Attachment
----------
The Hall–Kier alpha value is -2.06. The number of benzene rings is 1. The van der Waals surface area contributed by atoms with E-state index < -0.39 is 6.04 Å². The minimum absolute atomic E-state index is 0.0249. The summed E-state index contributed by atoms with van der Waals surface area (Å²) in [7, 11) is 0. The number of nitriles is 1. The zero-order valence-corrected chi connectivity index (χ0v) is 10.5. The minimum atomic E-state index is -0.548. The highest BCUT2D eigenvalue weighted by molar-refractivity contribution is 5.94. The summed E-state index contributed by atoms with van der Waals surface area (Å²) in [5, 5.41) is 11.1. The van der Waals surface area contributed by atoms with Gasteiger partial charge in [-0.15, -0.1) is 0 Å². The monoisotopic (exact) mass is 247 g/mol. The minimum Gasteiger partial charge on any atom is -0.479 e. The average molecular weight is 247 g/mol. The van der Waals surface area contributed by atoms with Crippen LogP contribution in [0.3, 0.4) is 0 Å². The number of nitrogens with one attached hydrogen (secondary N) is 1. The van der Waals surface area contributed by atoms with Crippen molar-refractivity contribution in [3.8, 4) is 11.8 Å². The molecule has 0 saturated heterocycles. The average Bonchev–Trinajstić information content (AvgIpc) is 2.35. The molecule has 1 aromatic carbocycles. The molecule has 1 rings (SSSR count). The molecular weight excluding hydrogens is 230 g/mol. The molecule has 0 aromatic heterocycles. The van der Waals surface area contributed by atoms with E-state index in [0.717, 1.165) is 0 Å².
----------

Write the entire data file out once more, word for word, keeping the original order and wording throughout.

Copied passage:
The Hall–Kier alpha value is -2.06. The number of benzene rings is 1. The van der Waals surface area contributed by atoms with E-state index < -0.39 is 6.04 Å². The minimum absolute atomic E-state index is 0.0249. The summed E-state index contributed by atoms with van der Waals surface area (Å²) in [7, 11) is 0. The number of nitriles is 1. The zero-order valence-corrected chi connectivity index (χ0v) is 10.5. The minimum atomic E-state index is -0.548. The highest BCUT2D eigenvalue weighted by molar-refractivity contribution is 5.94. The summed E-state index contributed by atoms with van der Waals surface area (Å²) in [5, 5.41) is 11.1. The van der Waals surface area contributed by atoms with Gasteiger partial charge in [-0.15, -0.1) is 0 Å². The monoisotopic (exact) mass is 247 g/mol. The minimum Gasteiger partial charge on any atom is -0.479 e. The average molecular weight is 247 g/mol. The van der Waals surface area contributed by atoms with Crippen LogP contribution in [0.3, 0.4) is 0 Å². The number of nitrogens with one attached hydrogen (secondary N) is 1. The van der Waals surface area contributed by atoms with Crippen molar-refractivity contribution in [3.8, 4) is 11.8 Å². The molecule has 0 saturated heterocycles. The average Bonchev–Trinajstić information content (AvgIpc) is 2.35. The molecule has 1 aromatic carbocycles. The molecule has 1 rings (SSSR count). The molecular weight excluding hydrogens is 230 g/mol. The molecule has 0 aromatic heterocycles. The van der Waals surface area contributed by atoms with E-state index in [0.717, 1.165) is 0 Å².